School Failures. Many Aspies with their average to above average IQs can sail through grammar school, and yet hit academic problems in middle and high school. They now have to deal with four to six teachers, instead of just one. The likelihood that at least one teacher will be indifferent or even hostile toward making special accommodations is certain. The Aspie student now has to face a series of classroom environments with different classmates, odors, distractions and noise levels, and sets of expectations.
Aspies with their distractibility and difficulty organizing materials face similar academic problems as students with Attention Deficit Disorder. A high school term paper or a science fair project becomes impossible to manage because no one has taught the Aspie how to break it up into a series of small steps. Even though the academic stress on an Aspie teen can be overwhelming, school administrators may be reluctant to enroll him in special education at this late point in his educational career.
Depression and Acting Out. The teenage years are more emotional for everyone. Yet the hormonal changes of adolescence coupled with the problems outlined above might mean that an Aspie teen becomes emotionally overwhelmed. Childish tantrums reappear. Boys often act up by physically attacking a teacher or peer. They may experience "melt down" at home after another day filled with harassment, bullying, pressure to conform, and rejection. Suicide and drug addiction become real concerns, as the teen now has access to cars, drugs and alcohol.
The "saddest and most difficult time" can overwhelm not only the Aspie teen, but also his family.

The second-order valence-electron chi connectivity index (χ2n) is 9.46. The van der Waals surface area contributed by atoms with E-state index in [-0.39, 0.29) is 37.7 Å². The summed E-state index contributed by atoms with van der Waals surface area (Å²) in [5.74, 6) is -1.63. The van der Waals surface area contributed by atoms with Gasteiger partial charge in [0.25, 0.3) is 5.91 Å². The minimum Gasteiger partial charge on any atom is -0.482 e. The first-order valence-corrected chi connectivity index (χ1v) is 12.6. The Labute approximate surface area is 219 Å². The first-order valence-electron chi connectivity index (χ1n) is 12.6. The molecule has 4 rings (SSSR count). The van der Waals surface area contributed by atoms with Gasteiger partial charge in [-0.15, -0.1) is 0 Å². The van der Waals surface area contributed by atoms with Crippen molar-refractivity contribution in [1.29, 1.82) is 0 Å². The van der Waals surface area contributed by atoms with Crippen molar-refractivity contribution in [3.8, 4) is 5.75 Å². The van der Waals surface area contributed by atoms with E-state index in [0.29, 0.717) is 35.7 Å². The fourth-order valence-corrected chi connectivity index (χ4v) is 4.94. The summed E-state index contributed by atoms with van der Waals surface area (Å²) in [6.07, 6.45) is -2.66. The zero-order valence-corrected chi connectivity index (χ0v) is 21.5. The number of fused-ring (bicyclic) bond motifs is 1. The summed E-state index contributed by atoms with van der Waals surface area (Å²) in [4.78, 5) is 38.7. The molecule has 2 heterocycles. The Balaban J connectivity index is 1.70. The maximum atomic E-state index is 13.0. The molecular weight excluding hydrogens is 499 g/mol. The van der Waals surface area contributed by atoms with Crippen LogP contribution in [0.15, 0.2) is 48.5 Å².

Click here for Part 2 - Solutions
2. How Parents Can Help Teens With Asperger Syndrome
Parents of teens with Asperger Syndrome face many problems that others parents do not. Time is running out for teaching their Aspie how to become an independent adult. As one mother put it, "There's so little time, and so much left to do." They face issues such as vocational training, teaching independent living, and providing lifetime financial support for their child, if necessary. Meanwhile, their immature Aspie is often indifferent or even hostile to these concerns.
Once an Aspie enters the teen years, his parents have to use reasoning and negotiation, instead of providing direction. Like all teenagers, he is harder to control and less likely to listen to his parents. He may be tired of parents nagging him to look people in their eyes, brush his teeth, and wake up in time for school. He may hate school because he is dealing with social ostracism or academic failure there. Here is how thirteen-year-old Luke Jackson, author of Freaks, Geeks and Asperger, wrote about being an Asperger teen:
"Are you listening to me?' 'Look at me when I am talking to you.' AS kids, how familiar are those words? Don't they just make you groan? (And that's putting it politely!) ...When I look someone straight in the eye... the feeling is so uncomfortable that I cannot really describe it. First of all I feel as if their eyes are burning me and I really feel as if I am looking into the face of an alien."
Here are some ways that other parents of teens with Asperger Syndrome deal with common issues.
School. If the pressure on your child to conform is too great, if she faces constant harassment and rejection, if your principal and teaching staff do not cooperate with you, it may be time to find another school. The teen years are often when many parents decide it is in their child"s best interest to enter special education or a therapeutic boarding school. In a boarding school, professionals guide your child academically and socially on a twenty-four hour basis. They do not allow boys to isolate themselves with video games: everyone has to participate in social activities. A counseling staff helps with college placements.
If you decide to work within a public school system, you may have to hire a lawyer to get needed services. Your child should have an Individual Education Plan and accommodations for the learning disabled. This may mean placement in small classes, tutors, and special arrangements for gym and lunchtime. He should receive extra time for college board examinations.